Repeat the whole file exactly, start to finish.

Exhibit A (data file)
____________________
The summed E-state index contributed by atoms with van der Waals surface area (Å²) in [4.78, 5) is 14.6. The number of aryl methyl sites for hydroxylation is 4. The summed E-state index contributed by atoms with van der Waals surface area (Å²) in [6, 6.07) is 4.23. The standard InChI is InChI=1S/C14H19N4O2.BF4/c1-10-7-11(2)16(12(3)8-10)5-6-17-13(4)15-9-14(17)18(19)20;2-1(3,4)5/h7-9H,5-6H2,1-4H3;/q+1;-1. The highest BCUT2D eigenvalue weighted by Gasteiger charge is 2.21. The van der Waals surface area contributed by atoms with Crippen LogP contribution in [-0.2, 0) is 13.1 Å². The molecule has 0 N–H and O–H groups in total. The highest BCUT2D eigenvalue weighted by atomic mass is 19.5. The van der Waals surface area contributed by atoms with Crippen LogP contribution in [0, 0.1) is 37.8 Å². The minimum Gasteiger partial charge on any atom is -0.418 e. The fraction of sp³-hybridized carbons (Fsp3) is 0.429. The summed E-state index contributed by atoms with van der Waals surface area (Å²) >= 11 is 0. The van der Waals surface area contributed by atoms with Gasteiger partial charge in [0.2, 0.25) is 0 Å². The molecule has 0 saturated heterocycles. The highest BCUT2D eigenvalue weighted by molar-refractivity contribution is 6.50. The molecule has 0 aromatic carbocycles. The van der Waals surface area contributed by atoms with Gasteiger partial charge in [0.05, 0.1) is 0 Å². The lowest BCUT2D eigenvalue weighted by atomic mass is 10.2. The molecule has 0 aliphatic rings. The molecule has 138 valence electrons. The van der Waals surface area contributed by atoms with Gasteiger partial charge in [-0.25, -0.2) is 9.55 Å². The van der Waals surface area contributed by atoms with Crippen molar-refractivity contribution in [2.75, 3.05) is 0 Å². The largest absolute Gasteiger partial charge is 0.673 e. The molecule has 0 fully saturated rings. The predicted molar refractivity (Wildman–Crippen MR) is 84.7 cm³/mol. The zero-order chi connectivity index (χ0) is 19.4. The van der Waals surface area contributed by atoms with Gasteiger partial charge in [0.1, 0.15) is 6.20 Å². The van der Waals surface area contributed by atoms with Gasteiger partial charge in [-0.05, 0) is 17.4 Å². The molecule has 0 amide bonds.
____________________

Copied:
The summed E-state index contributed by atoms with van der Waals surface area (Å²) in [4.78, 5) is 14.6. The number of aryl methyl sites for hydroxylation is 4. The summed E-state index contributed by atoms with van der Waals surface area (Å²) in [6, 6.07) is 4.23. The standard InChI is InChI=1S/C14H19N4O2.BF4/c1-10-7-11(2)16(12(3)8-10)5-6-17-13(4)15-9-14(17)18(19)20;2-1(3,4)5/h7-9H,5-6H2,1-4H3;/q+1;-1. The highest BCUT2D eigenvalue weighted by Gasteiger charge is 2.21. The van der Waals surface area contributed by atoms with Crippen LogP contribution in [-0.2, 0) is 13.1 Å². The molecule has 0 N–H and O–H groups in total. The highest BCUT2D eigenvalue weighted by atomic mass is 19.5. The van der Waals surface area contributed by atoms with Crippen LogP contribution in [0, 0.1) is 37.8 Å². The minimum Gasteiger partial charge on any atom is -0.418 e. The fraction of sp³-hybridized carbons (Fsp3) is 0.429. The summed E-state index contributed by atoms with van der Waals surface area (Å²) >= 11 is 0. The van der Waals surface area contributed by atoms with Gasteiger partial charge in [0.2, 0.25) is 0 Å². The molecule has 0 saturated heterocycles. The highest BCUT2D eigenvalue weighted by molar-refractivity contribution is 6.50. The molecule has 0 aromatic carbocycles. The van der Waals surface area contributed by atoms with Gasteiger partial charge in [0.05, 0.1) is 0 Å². The lowest BCUT2D eigenvalue weighted by atomic mass is 10.2. The molecule has 0 aliphatic rings. The molecule has 138 valence electrons. The van der Waals surface area contributed by atoms with Gasteiger partial charge in [-0.25, -0.2) is 9.55 Å². The van der Waals surface area contributed by atoms with Crippen molar-refractivity contribution in [2.75, 3.05) is 0 Å². The largest absolute Gasteiger partial charge is 0.673 e. The molecule has 0 fully saturated rings. The predicted molar refractivity (Wildman–Crippen MR) is 84.7 cm³/mol. The zero-order chi connectivity index (χ0) is 19.4. The van der Waals surface area contributed by atoms with Gasteiger partial charge in [0.1, 0.15) is 6.20 Å². The van der Waals surface area contributed by atoms with Gasteiger partial charge in [-0.05, 0) is 17.4 Å². The molecule has 0 amide bonds.